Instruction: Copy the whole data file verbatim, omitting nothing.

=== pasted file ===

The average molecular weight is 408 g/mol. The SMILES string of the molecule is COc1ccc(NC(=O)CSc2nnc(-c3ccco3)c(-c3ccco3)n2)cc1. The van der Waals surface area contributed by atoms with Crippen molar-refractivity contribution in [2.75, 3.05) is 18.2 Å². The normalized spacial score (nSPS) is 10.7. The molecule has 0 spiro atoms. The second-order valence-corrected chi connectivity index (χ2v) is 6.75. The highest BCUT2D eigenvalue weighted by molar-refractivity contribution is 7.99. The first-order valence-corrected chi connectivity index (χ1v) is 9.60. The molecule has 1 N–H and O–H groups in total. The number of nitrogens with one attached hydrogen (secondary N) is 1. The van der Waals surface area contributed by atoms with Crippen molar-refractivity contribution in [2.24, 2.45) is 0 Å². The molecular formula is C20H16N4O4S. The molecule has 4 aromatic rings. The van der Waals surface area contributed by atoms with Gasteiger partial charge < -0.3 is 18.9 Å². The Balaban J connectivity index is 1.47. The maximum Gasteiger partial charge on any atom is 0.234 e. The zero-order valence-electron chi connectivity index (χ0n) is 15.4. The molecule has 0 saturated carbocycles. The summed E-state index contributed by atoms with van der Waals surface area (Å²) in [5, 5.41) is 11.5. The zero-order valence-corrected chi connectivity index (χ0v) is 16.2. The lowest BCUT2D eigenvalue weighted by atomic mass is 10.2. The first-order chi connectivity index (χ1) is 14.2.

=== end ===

The average molecular weight is 408 g/mol. The SMILES string of the molecule is COc1ccc(NC(=O)CSc2nnc(-c3ccco3)c(-c3ccco3)n2)cc1. The van der Waals surface area contributed by atoms with Crippen molar-refractivity contribution in [2.75, 3.05) is 18.2 Å². The normalized spacial score (nSPS) is 10.7. The molecule has 0 spiro atoms. The second-order valence-corrected chi connectivity index (χ2v) is 6.75. The highest BCUT2D eigenvalue weighted by molar-refractivity contribution is 7.99. The first-order valence-corrected chi connectivity index (χ1v) is 9.60. The molecule has 1 N–H and O–H groups in total. The number of nitrogens with one attached hydrogen (secondary N) is 1. The van der Waals surface area contributed by atoms with Crippen molar-refractivity contribution in [2.24, 2.45) is 0 Å². The molecular formula is C20H16N4O4S. The molecule has 4 aromatic rings. The van der Waals surface area contributed by atoms with Gasteiger partial charge < -0.3 is 18.9 Å². The Balaban J connectivity index is 1.47. The maximum Gasteiger partial charge on any atom is 0.234 e. The zero-order valence-electron chi connectivity index (χ0n) is 15.4. The molecule has 0 saturated carbocycles. The summed E-state index contributed by atoms with van der Waals surface area (Å²) in [5, 5.41) is 11.5. The zero-order valence-corrected chi connectivity index (χ0v) is 16.2. The lowest BCUT2D eigenvalue weighted by atomic mass is 10.2. The first-order chi connectivity index (χ1) is 14.2.